Victoria Tauli-Corpuz

Philippines seeks 'terrorist' tag for 600 alleged communist guerrillas

MANILA (Reuters) - A U.N. special rapporteur, a former Philippine lawmaker and four former Catholic priests are among more than 600 alleged communist guerrillas the Philippines wants declared “terrorists”, according to a government petition filed in court.

The justice ministry last month said it wanted a Manila court to declare the Communist Party of the Philippines (CPP) and its armed wing, the New People’s Army (NPA), “terrorist” bodies, but made no mention of individuals it would also target.

The petition, a copy of which was seen by Reuters, suggests President Rodrigo Duterte is following through on his threats to destroy a movement he now regards as duplicitous.

Since taking office in July 2016, Duterte freed some communist leaders and put leftists in his cabinet, to show his commitment to finding a permanent solution to a five-decade conflict.

But he abandoned the process in November, after what he called repeated attacks by the NPA during talks.

The petition said the rebels were “using acts of terror” to sow fear and panic to overthrow the government.

Duterte has been regularly venting his fury at the Maoists and considers them as much of a security threat as the domestic Islamist militant groups that have pledged allegiance to Islamic State.

By declaring groups and individuals terrorists, the government would be able to monitor them more closely, track finances and curb access to resources, among other measures.

But Carlos Conde, Philippines researcher with the New York-based Human Rights Watch, said the petition was “a virtual hit list”.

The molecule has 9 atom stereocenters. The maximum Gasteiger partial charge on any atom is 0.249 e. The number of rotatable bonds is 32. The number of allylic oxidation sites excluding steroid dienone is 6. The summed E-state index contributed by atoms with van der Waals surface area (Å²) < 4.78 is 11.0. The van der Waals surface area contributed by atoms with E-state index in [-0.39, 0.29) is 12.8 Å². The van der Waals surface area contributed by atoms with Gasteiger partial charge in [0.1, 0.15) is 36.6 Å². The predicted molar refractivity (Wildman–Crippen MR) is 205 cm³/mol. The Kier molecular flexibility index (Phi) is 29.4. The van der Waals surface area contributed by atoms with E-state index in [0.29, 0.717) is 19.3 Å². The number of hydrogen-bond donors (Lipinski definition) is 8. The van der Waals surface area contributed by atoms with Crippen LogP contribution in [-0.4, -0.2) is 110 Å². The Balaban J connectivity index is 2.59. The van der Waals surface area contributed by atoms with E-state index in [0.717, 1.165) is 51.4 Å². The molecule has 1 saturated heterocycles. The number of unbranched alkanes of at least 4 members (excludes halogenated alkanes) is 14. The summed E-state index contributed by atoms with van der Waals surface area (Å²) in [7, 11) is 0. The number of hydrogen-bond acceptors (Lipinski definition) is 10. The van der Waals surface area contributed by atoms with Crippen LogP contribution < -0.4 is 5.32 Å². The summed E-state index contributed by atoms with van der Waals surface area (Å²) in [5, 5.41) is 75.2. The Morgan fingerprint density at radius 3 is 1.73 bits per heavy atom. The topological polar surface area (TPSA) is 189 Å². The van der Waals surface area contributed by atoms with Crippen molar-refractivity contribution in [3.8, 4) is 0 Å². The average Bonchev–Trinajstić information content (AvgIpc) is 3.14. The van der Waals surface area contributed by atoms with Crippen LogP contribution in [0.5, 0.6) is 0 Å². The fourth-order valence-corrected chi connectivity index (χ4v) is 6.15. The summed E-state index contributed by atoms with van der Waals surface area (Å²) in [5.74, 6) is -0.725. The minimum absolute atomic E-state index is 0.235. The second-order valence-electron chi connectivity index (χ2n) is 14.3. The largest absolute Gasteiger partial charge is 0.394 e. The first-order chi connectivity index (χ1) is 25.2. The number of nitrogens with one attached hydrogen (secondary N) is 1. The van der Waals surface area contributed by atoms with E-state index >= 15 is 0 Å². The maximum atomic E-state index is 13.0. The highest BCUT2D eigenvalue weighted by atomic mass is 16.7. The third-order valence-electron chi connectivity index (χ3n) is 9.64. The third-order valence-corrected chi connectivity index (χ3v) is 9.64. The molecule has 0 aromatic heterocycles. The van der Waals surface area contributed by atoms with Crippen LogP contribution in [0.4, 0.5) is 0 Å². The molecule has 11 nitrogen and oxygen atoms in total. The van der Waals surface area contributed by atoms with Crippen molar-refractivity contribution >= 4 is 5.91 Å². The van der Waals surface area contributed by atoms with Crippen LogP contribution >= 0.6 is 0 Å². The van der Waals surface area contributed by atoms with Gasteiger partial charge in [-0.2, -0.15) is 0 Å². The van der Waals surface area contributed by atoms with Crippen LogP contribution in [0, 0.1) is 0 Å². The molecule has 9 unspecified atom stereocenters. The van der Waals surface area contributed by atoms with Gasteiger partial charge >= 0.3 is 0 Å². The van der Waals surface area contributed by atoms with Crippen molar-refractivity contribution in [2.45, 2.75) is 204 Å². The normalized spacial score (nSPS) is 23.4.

“There’s a long history in the Philippines of the state security forces and pro-government militias assassinating people labeled as NPA members or supporters,” he said in a statement.

‘BASELESS, MALICIOUS’

The government petition included Victoria Tauli-Corpuz, appointed in 2014 as U.N. special rapporteur on the rights of indigenous peoples, who was listed as a senior member of the Maoist rebel group.

Tauli-Corpuz denounced the government, calling the complaint “baseless, malicious and irresponsible”.

U.N. High Commissioner for Human Rights Zeid Ra’ad al-Hussein defended the independence, impartiality and expertise of special rapporteurs in the face of smear and hate campaigns, some involving incitement to violence.

“Instead of attacking the messenger, states and other stakeholders should engage and address the human rights concerns raised by mandate-holders,” he said in Geneva.

Two other U.N. special rapporteurs, Michel Forst and Catalina Devandas Aguilar, expressed “grave concern” about Tauli-Corpuz being on the list, and said she was being punished by Duterte for speaking against some of his policies.

Also on the list were four former Catholic priests and former congressman Satur Ocampo, who told Reuters he would challenge any “terrorist” label.

The petition included 18 top leaders of the CPP, including founder Jose Maria Sison and peace negotiator Luis Jalandoni, both based in the Netherlands for three decades.

There was no basis for the charge of terrorism, said Sison, who was a mentor of Duterte when he was at university, although the two are now bitter rivals.

“Duterte is engaged in a wild anti-communist witchhunt under the guise of anti-terrorism,” he said. “Duterte is truly the No. 1 terrorist in the Philippines.”

Duterte’s spokesman did not respond to requests for comment.

More than 40,000 people have been killed in the Maoist rebellion. Negotiations to end the revolt have been on and off since being brokered by Norway in 1986.

Author: Manuel Mogato
Source: http://reut.rs/2plu6Se

Additional reporting by Stephanie Nebehay in GENEVA; Editing by Martin Petty, Robert Birsel

Permanent Forum stands by indigenous human rights defenders in the Philippines

The United Nations Permanent Forum on Indigenous Issues expresses its grave concerns about the Philippine government’s accusation against indigenous human rights defenders as terrorist group affiliates.